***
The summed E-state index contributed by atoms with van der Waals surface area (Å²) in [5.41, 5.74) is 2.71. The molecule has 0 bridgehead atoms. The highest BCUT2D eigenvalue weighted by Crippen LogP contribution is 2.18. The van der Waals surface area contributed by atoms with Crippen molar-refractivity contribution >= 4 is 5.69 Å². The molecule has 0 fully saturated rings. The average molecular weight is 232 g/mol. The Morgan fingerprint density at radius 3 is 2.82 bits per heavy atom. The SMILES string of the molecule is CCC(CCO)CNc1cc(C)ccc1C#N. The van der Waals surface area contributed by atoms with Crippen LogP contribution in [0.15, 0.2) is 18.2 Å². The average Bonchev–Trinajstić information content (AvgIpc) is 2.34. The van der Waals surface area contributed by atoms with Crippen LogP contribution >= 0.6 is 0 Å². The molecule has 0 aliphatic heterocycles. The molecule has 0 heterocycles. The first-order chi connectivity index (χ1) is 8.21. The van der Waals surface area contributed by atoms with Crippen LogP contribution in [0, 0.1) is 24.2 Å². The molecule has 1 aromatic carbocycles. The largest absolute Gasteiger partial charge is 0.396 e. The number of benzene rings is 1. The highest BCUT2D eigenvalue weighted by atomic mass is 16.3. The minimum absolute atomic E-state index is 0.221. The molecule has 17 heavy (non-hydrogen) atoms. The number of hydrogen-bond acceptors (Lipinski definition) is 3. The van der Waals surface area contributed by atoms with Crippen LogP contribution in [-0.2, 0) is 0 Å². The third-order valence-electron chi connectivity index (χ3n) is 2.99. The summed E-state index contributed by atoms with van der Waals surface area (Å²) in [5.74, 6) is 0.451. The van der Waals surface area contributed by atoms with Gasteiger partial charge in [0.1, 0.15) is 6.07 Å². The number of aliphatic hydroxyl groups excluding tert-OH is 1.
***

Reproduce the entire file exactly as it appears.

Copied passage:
The summed E-state index contributed by atoms with van der Waals surface area (Å²) in [5.41, 5.74) is 2.71. The molecule has 0 bridgehead atoms. The highest BCUT2D eigenvalue weighted by Crippen LogP contribution is 2.18. The van der Waals surface area contributed by atoms with Crippen molar-refractivity contribution >= 4 is 5.69 Å². The molecule has 0 fully saturated rings. The average molecular weight is 232 g/mol. The Morgan fingerprint density at radius 3 is 2.82 bits per heavy atom. The SMILES string of the molecule is CCC(CCO)CNc1cc(C)ccc1C#N. The van der Waals surface area contributed by atoms with Crippen LogP contribution in [0.15, 0.2) is 18.2 Å². The average Bonchev–Trinajstić information content (AvgIpc) is 2.34. The van der Waals surface area contributed by atoms with Crippen LogP contribution >= 0.6 is 0 Å². The molecule has 0 aliphatic heterocycles. The molecule has 0 heterocycles. The first-order chi connectivity index (χ1) is 8.21. The van der Waals surface area contributed by atoms with Crippen LogP contribution in [0, 0.1) is 24.2 Å². The molecule has 1 aromatic carbocycles. The largest absolute Gasteiger partial charge is 0.396 e. The number of benzene rings is 1. The highest BCUT2D eigenvalue weighted by atomic mass is 16.3. The minimum absolute atomic E-state index is 0.221. The molecule has 17 heavy (non-hydrogen) atoms. The number of hydrogen-bond acceptors (Lipinski definition) is 3. The van der Waals surface area contributed by atoms with Crippen LogP contribution in [-0.2, 0) is 0 Å². The third-order valence-electron chi connectivity index (χ3n) is 2.99. The summed E-state index contributed by atoms with van der Waals surface area (Å²) in [5.74, 6) is 0.451. The van der Waals surface area contributed by atoms with Gasteiger partial charge in [0.1, 0.15) is 6.07 Å². The number of aliphatic hydroxyl groups excluding tert-OH is 1.